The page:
How to Write a Landing Page That Sells

landing page writing

There are several elements that every landing page needs in order to convert.

If you don’t know what a landing page is, it’s a page on your site that is set up specifically to ask for an action: this could be signing up for a newsletter, ordering an ebook, or registering for a webinar.

Think of it as your 24/7 sales page.  The page that works night and day, answering questions, selling your products, and helping your customers (even when your company is closed).

Start with a headline

The first thing your page will need is  a great headline.  This is the first thing readers will see when they get there, and it has to grab their attention right away.  If not, they’ll just click away.

If you’re sending readers from an ad campaign or an email message, make sure the headlines match. This tells visitors they have come to the right place.

Build on the headline

Did that headline make a big promise?  Or offer to solve a problem?  Are you directing it at a specific group of people?

Build on the attention you got with that headline.  Tell readers how you will deliver on that promise.  Show them you understand the problem they are having and that you really can solve it.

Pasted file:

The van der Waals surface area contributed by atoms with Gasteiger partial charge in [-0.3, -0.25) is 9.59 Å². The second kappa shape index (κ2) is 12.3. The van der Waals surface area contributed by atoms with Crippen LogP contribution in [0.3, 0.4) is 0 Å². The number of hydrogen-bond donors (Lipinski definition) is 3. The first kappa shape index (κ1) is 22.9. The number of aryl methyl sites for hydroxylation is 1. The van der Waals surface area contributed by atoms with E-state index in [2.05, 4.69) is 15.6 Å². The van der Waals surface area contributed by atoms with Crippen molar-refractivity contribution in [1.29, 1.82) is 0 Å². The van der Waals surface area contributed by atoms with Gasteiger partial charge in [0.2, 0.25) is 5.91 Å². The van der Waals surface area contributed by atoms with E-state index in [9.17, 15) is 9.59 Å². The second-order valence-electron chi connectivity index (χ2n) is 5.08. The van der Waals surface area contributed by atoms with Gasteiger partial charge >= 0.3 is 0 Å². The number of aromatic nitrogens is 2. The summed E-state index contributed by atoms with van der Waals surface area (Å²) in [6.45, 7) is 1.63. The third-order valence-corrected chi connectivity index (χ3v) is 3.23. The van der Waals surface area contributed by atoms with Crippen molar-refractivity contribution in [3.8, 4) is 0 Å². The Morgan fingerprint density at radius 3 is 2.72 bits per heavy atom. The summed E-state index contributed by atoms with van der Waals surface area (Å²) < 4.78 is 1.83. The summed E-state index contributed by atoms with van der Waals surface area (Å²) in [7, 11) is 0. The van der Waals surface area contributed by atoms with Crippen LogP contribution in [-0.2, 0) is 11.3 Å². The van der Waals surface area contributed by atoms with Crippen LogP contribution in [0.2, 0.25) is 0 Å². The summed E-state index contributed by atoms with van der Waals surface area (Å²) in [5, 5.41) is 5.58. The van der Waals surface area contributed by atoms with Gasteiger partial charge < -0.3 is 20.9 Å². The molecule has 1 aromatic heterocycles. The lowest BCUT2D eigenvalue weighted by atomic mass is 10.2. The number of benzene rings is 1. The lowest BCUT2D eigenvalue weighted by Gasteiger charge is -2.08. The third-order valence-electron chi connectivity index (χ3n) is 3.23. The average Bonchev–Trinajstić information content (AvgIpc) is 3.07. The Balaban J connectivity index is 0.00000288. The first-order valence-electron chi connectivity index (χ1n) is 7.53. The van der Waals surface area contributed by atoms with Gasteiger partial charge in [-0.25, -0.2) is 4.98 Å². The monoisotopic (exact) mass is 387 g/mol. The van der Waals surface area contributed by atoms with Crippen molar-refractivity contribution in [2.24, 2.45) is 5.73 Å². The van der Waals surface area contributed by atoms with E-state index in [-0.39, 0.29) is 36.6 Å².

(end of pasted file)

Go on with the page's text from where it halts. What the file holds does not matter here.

Use simple words

When you know too much about something, and how it’s supposed to work, it’s difficult to look at it without that “curse of knowledge.” Instead, use clear, simple language.  This is not the time to show off your vocabulary or lard your page with jargon.

Resist the temptation to use technical terms (unless you’re absolutely sure that your audience knows them). I recently reviewed a site discussing great PC apps – the writer talked about P2P, winamp, and VPNs.  I know what those things mean (since I speak conversational geek).  The average computer user probably doesn’t.

Talk in terms your audience will understand (without running to Google, or worse, leaving your site in frustration).

Clear instructions

See the sign at the top of the post?  It’s in a park in Canada.  Should you go left? Or should you go right?  What would you find in either direction?  Restrooms?  Restaurants?  Lodging?  Flower gardens? I can’t tell what the people who posted the signs want me to do.  Can you?

Same thing with web sales pages.  If you’re not clear about who you are or what you want people to do, they’ll click away from your page, leave your site, and never come back.

Stay focused

Have a single object in mind (that sign up for instance). Know what you want people to do when they get to your page.  Sign up for a newsletter? Buy something? Click on more articles?

Ask for one thing

Don’t overwhelm or confuse people with too many choices.  Use those big call to action buttons. Explain what readers will get when they sign up, and how often they’ll receive it.

I spoke to someone recently who set up his website with several pages discussing his services…and no clear call to action.  Instead, he had links on the side he was hoping people would click on to find out more.  No clear call to action.

Experiment and test

If your page isn’t doing as well as you’d like, experiment.  Try different calls to action.  Move the buttons around.  Test different versions of your page against each other.  Track the clicks and the sales to see which version performs better.